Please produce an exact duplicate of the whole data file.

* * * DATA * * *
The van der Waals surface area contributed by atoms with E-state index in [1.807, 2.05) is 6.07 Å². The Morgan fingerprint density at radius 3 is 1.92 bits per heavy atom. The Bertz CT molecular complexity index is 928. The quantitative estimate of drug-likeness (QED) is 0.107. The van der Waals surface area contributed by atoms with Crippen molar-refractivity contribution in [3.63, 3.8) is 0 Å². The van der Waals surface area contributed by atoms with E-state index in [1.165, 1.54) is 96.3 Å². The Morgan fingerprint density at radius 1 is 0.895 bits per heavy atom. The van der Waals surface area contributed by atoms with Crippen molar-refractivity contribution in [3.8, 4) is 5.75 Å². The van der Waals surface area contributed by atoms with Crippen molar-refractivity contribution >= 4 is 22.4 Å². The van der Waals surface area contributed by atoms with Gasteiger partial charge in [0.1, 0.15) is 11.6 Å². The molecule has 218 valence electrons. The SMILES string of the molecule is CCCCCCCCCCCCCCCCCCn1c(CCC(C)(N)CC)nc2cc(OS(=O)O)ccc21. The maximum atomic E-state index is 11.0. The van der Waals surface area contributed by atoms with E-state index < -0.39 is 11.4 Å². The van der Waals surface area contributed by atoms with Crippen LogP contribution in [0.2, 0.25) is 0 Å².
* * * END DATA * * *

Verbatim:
The van der Waals surface area contributed by atoms with E-state index in [1.807, 2.05) is 6.07 Å². The Morgan fingerprint density at radius 3 is 1.92 bits per heavy atom. The Bertz CT molecular complexity index is 928. The quantitative estimate of drug-likeness (QED) is 0.107. The van der Waals surface area contributed by atoms with Crippen molar-refractivity contribution in [3.63, 3.8) is 0 Å². The van der Waals surface area contributed by atoms with E-state index in [1.165, 1.54) is 96.3 Å². The Morgan fingerprint density at radius 1 is 0.895 bits per heavy atom. The van der Waals surface area contributed by atoms with Crippen molar-refractivity contribution in [3.8, 4) is 5.75 Å². The van der Waals surface area contributed by atoms with Crippen molar-refractivity contribution >= 4 is 22.4 Å². The van der Waals surface area contributed by atoms with Gasteiger partial charge in [0.1, 0.15) is 11.6 Å². The molecule has 218 valence electrons. The SMILES string of the molecule is CCCCCCCCCCCCCCCCCCn1c(CCC(C)(N)CC)nc2cc(OS(=O)O)ccc21. The maximum atomic E-state index is 11.0. The van der Waals surface area contributed by atoms with E-state index < -0.39 is 11.4 Å². The van der Waals surface area contributed by atoms with Crippen LogP contribution in [0.2, 0.25) is 0 Å².